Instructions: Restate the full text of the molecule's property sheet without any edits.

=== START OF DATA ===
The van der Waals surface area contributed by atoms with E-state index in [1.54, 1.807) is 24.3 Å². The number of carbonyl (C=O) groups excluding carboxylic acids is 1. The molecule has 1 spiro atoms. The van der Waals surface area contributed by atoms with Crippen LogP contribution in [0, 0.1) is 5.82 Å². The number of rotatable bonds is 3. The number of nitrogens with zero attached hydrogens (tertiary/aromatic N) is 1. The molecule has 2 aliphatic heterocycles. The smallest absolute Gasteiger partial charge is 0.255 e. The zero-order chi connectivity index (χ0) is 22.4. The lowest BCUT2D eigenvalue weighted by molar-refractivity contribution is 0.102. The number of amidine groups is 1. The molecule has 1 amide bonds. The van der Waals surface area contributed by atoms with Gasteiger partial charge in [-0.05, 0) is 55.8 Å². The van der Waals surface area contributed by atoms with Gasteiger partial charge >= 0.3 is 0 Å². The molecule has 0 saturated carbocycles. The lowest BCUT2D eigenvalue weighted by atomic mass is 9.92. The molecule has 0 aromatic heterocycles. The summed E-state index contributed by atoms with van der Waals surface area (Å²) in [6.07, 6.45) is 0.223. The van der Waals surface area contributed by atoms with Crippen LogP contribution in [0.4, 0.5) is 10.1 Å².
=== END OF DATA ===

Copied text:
The van der Waals surface area contributed by atoms with E-state index in [1.54, 1.807) is 24.3 Å². The number of carbonyl (C=O) groups excluding carboxylic acids is 1. The molecule has 1 spiro atoms. The van der Waals surface area contributed by atoms with Crippen LogP contribution in [0, 0.1) is 5.82 Å². The number of rotatable bonds is 3. The number of nitrogens with zero attached hydrogens (tertiary/aromatic N) is 1. The molecule has 2 aliphatic heterocycles. The smallest absolute Gasteiger partial charge is 0.255 e. The zero-order chi connectivity index (χ0) is 22.4. The lowest BCUT2D eigenvalue weighted by molar-refractivity contribution is 0.102. The number of amidine groups is 1. The molecule has 1 amide bonds. The van der Waals surface area contributed by atoms with Gasteiger partial charge in [-0.05, 0) is 55.8 Å². The van der Waals surface area contributed by atoms with Gasteiger partial charge >= 0.3 is 0 Å². The molecule has 0 saturated carbocycles. The lowest BCUT2D eigenvalue weighted by atomic mass is 9.92. The molecule has 0 aromatic heterocycles. The summed E-state index contributed by atoms with van der Waals surface area (Å²) in [6.07, 6.45) is 0.223. The van der Waals surface area contributed by atoms with Crippen LogP contribution in [0.4, 0.5) is 10.1 Å².